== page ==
Hope S. Rugo, MD: Could I ask a quick question for everybody? There have been some comments, even at the ASCO [American Society of Clinical Oncology] discussion, about differences in the blockade of CDK4 vs CDK6 and things like that. I totally agree with what Aditya said about the access. Another thing to consider, which I recently ran into, was Medicare patients having to pay their share of cost on each drug. If you got a 150 mg and a 100 mg, you’d have to pay twice as opposed to once, which is ridiculous of our health care system. I’m really interested in what everybody thinks about this difference in CDK4 inhibition and whether that plays a role in your decisions to use 1 drug vs another.
Dejan Juric, MD: Speaking of boxing, this could be a boxing match. My view is that these drugs are actually different. They have different chemical structures. They have different target inhibition profiles. They have different adverse effects. While some outcomes are the same, some outcomes aren’t. We’re going to discuss early stage disease later, but this is where a can of worms is open: when you start comparing drugs and metastatic vs early stage disease.
Top-line data from all these studies show, at least when you look at the ratio for progression-free survival, that they seem to be the same. But that’s not the only outcome we care about. We care about other outcomes, such as overall survival, long-term responders, and toxicities. My view is that instead of extrapolating, we simply use the data we have in that patient population. If I have a premenopausal patient, I’m prescribing ribociclib. If I’m interested in a patient who has primary endocrine-resistant breast cancer, a high visceral disease burden where ER [estrogen receptor] and PR [progesterone receptor] status are questioned in terms of their amount or positivity, and I’m not worried about GI [gastrointestinal] toxicity, then I really like abemaciclib.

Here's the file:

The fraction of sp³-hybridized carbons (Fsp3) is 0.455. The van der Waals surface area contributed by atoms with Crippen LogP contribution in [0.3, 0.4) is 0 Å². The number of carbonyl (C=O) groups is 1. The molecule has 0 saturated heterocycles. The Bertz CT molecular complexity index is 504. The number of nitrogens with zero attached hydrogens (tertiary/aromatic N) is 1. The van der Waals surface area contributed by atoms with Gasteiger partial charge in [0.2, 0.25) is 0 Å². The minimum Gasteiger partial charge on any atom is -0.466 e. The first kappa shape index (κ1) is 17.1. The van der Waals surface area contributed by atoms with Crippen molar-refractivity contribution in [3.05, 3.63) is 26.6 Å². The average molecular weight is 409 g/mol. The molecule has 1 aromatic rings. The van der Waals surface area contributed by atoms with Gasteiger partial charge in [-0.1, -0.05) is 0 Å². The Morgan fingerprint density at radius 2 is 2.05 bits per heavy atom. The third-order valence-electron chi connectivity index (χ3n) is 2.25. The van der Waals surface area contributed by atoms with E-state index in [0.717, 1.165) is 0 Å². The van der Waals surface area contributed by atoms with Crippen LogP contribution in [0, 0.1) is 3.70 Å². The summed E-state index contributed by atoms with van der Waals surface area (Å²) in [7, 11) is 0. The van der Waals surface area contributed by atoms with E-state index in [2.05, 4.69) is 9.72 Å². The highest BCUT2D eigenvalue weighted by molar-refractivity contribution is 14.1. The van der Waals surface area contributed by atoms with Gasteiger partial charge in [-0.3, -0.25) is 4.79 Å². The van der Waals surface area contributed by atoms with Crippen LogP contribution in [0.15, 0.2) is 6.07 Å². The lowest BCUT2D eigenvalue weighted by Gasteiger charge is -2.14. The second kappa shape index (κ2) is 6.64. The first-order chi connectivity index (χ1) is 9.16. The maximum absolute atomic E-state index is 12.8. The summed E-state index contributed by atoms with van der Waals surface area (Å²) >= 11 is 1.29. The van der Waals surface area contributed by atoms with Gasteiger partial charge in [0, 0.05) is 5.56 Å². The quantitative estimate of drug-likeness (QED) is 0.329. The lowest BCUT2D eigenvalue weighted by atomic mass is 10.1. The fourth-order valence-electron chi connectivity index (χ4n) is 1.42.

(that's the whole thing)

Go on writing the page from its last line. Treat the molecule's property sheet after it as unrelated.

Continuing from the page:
We have to pay attention to where the primary data were generated. When we have the data in that patient population, my preference is to use the drug from that particular trial and setting. The discussion about class vs specific drug is really important for PI3 kinase inhibitors. We have gone through 4 generations of PI3 kinase inhibitors. We call them all PI3 kinase inhibitors, but only 1 of them has been approved so far because it had a PI3 kinase alpha inhibition as the dominant target. Hope, to go back to your question about whether CDK4 vs CDK6 matters, I think so. Breast cancers tend to be really dependent primarily on CDK4, at least initially, and palbociclib is equipotent there, while the other 2 drugs preferentially hit CDK4. That may not necessarily come into play initially in the first readouts of these trials, but they may play a role as you start looking at a longer effect or more distant clinical end points.
Andrew D. Seidman, MD: These are great points. They may have different implications in the early stage setting and in the metastatic setting, and we’ll absolutely come back to that.